In “Carrion Comfort,” the relationship between God and man appears to be primarily antagonistic. However, upon greater analysis of the imagery, rhetorical devices, and structure of the poem, an alternate interpretation is revealed. The speaker’s relationship with God is characterized by his recognition of God’s superiority and omnipotence, and the resulting struggle toward understanding of a larger plan. Although the man struggles throughout the poem to submit to divine will, his faith and recognition of God’s power prevent him from totally denouncing God. Further, their relationship is characterized by the speaker’s ability to recognize the benefits of ...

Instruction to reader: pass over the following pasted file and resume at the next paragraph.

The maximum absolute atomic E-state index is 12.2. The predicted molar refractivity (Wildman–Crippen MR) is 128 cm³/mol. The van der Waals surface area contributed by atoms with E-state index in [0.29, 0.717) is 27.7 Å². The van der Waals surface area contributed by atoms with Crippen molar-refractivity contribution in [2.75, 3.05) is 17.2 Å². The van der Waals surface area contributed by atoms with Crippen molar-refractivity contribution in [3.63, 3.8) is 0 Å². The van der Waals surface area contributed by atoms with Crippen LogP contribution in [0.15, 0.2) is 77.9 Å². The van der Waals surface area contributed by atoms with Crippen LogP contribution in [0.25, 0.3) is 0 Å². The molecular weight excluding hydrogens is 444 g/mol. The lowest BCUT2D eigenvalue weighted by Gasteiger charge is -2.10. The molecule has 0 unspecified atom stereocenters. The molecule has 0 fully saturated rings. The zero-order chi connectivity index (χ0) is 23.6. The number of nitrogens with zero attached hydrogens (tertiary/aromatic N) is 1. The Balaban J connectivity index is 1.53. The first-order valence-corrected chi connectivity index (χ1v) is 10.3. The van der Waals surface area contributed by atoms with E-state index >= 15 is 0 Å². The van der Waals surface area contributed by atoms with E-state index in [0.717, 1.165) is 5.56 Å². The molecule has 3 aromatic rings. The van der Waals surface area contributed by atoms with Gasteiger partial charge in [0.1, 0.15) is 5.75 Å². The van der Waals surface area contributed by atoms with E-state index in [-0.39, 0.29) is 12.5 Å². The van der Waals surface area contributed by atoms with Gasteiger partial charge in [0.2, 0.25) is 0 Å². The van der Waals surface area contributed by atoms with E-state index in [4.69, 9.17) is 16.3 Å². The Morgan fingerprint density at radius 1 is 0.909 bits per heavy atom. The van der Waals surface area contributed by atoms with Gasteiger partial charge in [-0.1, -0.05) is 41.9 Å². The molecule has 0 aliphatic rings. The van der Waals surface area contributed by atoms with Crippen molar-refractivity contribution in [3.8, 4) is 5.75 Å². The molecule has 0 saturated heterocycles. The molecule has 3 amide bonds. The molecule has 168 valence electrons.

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Glenn, Everett. "Gerard Manley Hopkins: A Brief Biography." Gerard Manley Hopkins: A Brief Biography. The Victorian Web, 1988. Web. 15 Dec. 2013.
Hopkins, Gerard Manley. “Carrion Comfort.” The Making of a Poem: A Norton Anthology of Poetic Forms. Eds. Mark Strand and Eavan Boland. New York/London: Norton, 2000. 64. Print.
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Page, Philip. "Unity And Subordination In 'Carrion Comfort'." Victorian Poetry 14.(1976): 25-32. MLA International Bibliography. Web. 15 Dec. 2013.
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